Beginning Monday, Feb. 18, the casino will offer hotel guests gaming options via their TVs
Normally when you are relaxing in your casino hotel room, you are taking a break from the casino action, resting up perhaps for your next assault on the slots, the poker room or a roulette wheel.
However, as of Monday, Feb. 18, the Borgata Hotel Casino & Spa will let guests gamble over hotel room TV sets. Allin Interactive’s ITV in-room gaming platform, DigiCasino™ program will let guests with player’s cards set up electronic accounts and risk up to $2,500 a day. Slots and four kinds of video poker will be the first games offered.
The casino says the technology can be expanded to include gambling over hand-held devices anywhere on casino property, which New Jersey recently authorized, and full Internet gambling, if the state approves it.
“This puts us in a position to leverage the technology into true mobile gaming and Internet betting later on,” says Tom Ballance, the Borgata’s president and chief operating officer. “We’re moving forward with the future of gaming, and this is that first step.”
John Forelli, the casino’s vice president of information technology, says it is designed not only as an added amenity, but to get players comfortable with electronic gambling accounts for the day when Internet wagering comes to New Jersey. Although Gov. Chris Christie last week vetoed an Internet gambling bill, he said he would sign one with some moderate changes.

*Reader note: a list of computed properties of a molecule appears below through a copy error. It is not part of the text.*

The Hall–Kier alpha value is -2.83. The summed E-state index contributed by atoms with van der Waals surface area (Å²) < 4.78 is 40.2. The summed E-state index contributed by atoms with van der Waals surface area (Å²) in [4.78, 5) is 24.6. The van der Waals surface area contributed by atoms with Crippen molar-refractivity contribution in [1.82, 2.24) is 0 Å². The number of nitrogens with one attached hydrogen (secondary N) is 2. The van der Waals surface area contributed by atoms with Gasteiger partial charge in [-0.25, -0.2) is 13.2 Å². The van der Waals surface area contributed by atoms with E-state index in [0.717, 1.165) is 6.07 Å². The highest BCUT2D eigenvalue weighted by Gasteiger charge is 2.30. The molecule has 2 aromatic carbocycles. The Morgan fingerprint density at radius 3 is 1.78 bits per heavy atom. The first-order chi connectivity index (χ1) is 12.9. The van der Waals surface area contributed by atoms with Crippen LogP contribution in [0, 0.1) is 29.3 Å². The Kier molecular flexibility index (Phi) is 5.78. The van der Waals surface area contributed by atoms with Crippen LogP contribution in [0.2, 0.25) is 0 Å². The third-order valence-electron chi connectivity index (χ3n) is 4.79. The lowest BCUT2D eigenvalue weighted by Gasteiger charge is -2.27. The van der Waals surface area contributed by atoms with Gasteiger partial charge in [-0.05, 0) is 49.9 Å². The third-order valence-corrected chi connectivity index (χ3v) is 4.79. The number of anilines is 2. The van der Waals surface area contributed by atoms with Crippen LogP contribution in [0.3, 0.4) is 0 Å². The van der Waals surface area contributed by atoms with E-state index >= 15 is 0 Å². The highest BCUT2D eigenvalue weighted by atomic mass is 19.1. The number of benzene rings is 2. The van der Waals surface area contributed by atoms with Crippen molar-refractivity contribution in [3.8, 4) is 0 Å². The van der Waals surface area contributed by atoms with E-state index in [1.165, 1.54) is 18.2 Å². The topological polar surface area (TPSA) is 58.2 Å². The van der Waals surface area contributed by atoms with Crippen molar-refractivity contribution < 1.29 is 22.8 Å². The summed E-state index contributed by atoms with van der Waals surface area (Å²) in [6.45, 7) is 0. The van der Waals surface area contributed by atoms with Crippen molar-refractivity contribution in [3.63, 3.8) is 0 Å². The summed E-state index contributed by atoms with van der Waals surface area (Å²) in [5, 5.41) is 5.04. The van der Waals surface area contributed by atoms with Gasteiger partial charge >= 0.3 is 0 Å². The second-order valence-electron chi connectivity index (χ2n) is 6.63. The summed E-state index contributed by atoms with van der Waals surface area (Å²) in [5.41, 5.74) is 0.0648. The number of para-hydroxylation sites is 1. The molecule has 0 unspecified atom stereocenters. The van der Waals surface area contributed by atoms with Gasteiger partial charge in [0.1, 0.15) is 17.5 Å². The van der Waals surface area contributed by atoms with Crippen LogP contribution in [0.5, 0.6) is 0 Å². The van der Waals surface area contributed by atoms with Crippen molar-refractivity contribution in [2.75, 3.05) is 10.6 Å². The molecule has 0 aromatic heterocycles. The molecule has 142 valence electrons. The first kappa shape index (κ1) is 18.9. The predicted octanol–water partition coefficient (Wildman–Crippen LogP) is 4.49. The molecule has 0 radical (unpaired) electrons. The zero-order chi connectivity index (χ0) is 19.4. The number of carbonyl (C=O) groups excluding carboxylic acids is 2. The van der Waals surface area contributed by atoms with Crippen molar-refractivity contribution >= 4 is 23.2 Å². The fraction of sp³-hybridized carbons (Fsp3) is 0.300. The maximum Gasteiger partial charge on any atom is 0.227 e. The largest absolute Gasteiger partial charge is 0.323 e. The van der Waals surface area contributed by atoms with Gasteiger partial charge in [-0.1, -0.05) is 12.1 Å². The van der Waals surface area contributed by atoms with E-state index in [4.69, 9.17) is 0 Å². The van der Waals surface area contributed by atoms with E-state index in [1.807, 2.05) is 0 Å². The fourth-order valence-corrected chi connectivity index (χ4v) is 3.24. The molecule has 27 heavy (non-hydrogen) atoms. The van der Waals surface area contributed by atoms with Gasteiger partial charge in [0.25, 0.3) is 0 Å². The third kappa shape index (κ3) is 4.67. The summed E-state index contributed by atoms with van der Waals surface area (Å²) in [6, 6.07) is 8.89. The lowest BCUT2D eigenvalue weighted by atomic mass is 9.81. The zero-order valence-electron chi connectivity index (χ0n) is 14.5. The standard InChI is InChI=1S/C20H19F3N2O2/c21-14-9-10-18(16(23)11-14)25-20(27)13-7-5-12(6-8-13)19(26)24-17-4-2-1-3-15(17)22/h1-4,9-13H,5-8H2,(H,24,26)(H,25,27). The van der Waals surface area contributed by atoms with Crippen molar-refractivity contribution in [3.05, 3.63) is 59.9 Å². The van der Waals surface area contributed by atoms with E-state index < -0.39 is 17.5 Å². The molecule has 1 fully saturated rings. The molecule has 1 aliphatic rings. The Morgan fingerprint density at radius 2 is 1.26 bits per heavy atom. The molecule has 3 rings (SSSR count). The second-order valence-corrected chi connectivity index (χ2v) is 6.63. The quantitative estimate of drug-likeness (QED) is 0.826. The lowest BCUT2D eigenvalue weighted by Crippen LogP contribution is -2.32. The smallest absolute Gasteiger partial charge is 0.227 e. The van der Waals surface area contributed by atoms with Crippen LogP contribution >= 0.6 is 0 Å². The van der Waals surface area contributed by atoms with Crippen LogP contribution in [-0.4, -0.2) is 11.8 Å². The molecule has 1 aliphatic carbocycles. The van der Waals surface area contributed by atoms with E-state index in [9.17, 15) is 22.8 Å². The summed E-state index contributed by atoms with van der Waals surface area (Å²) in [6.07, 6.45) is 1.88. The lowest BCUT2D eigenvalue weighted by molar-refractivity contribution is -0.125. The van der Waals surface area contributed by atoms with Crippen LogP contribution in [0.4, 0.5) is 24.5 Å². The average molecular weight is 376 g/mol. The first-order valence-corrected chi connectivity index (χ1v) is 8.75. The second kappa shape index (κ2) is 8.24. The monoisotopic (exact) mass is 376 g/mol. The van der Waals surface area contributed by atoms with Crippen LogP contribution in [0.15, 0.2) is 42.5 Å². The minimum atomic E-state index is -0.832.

The field trial will be a cooperative effort between the New Jersey Division of Gaming Enforcement (DGE), Borgata and Allin. The parties have worked together to enable flexible and responsible gaming options for Borgata’s guests while adhering to the mobile gaming legislation that was recently approved.
“We are pleased that Borgata has taken advantage of the mobile gaming regulations and that they will be the first in the country to offer this form of gaming experience. This demonstrates that the Governor’s efforts to strengthen opportunities for New Jersey casinos to remain competitive are working,” says New Jersey Division of Gaming Enforcement Director David Rebuck. “New Jersey is at the forefront of gaming technology and our slot laboratory has once again proven it is capable of evaluating very complex systems to ensure they meet the highest standards of security and integrity.”
The E-casino program will be subject to a 90-day trial period by the New Jersey Division of Gaming Enforcement. The technology is currently used on large cruise ships. It will be available in all 2,000 of the Borgata’s rooms.
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